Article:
In addition to its staggering level of popularity, Downton Abbey owed many of its second-season nominations to savvy Emmy strategizing and submitting.  Whereas many series submit their entire casts for consideration, PBS submitted no more than two performances per category and only one episode for best directing in a fruitful effort to mobilize support.  PBS set out this year with the same strategy, but the ballot ultimately listed three performances in each supporting category.  The network had intended to submit Elizabeth McGovern as a lead actress for the third time, but the Oscar nominee took Gold Derby’s advice and moved to the more-appropriate supporting category.  Meanwhile, Dan Stevens had previously been campaigned by PBS in the lead actor category, but the network opted not to submit him this time around.  Stevens entered himself—in the supporting category.  Lead actress Michelle Dockery just scored her first Golden Globe and Screen Actors Guild nominations, which would normally make her a lock for a repeat Emmy nomination, but her screen time was reduced this year such that will make it hard to compete with actresses who truly lead their shows.  Gold Derby odds rank her at just fifth place.

While Downton Abbey has much to worry about in the telecast categories like directing against pilots for House of Cards and The Newsroom, as well as in the aforementioned acting categories, it is considerably safer below the line.  Creative Arts categories that it has won like costumes, hairstyling and music composition are locked up, as are most departments that garnered recognition as both a miniseries and a drama like art direction and casting.  Only two trouble spots exist in the technical races: picture editing and sound mixing.  The former again faces new competition in House of Cards and The Newsroom, while the latter tends to favour series with more obvious sound work.  Downton Abbey submitted a war-heavy episode last year with battle scenes, but the third season featured nothing so high-octane.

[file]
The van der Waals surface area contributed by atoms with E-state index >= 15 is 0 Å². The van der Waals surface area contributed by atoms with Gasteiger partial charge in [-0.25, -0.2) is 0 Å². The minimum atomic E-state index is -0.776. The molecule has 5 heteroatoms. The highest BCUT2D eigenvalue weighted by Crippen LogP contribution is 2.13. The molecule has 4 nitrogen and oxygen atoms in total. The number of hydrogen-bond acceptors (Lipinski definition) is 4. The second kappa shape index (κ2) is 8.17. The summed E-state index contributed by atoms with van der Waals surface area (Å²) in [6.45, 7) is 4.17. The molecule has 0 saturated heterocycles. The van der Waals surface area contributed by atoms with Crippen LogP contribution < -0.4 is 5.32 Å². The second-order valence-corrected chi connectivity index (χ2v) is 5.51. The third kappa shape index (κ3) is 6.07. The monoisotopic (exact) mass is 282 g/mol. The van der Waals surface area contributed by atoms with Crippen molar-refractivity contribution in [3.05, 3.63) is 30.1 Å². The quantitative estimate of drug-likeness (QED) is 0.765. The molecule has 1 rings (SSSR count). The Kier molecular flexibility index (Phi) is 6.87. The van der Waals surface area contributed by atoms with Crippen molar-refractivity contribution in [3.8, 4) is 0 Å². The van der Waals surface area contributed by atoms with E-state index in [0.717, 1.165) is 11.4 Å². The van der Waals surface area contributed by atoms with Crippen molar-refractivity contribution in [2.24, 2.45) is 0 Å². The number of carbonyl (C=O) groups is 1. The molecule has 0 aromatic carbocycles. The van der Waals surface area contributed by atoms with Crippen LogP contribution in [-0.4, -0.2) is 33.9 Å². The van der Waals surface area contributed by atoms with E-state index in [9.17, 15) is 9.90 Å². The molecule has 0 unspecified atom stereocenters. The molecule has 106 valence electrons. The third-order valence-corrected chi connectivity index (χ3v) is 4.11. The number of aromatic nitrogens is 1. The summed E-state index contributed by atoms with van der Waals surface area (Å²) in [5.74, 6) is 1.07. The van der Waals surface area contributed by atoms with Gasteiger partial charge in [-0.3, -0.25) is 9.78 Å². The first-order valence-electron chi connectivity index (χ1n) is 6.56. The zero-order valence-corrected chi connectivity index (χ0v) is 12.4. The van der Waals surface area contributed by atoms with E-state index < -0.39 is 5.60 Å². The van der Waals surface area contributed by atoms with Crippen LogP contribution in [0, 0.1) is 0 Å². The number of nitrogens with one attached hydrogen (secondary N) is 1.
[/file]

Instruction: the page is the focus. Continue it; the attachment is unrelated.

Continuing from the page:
The Impact of Critical Backlash at the Emmys

A version of this article was published to Gold Derby on July 4th as “Can Mad Men Recover from Emmy Disaster?

In early April, The Hollywood Reporter reported that show runner Matthew Weiner had hired Argo campaign consultant Michele Robertson to help manage Mad Men’s 2013 Emmy campaign, after the series failed to make the history books as the drama series with the most wins in the history of the Emmys and instead entered the history books last year for having the single largest shutout ever with seventeen nominations and zero wins in 2012.  Mad Men was hoping to stage an Emmy comeback following the recent seasons of Emmy darlings Homeland and Downton Abbey being lambasted by the critics who had propped them up in the first place.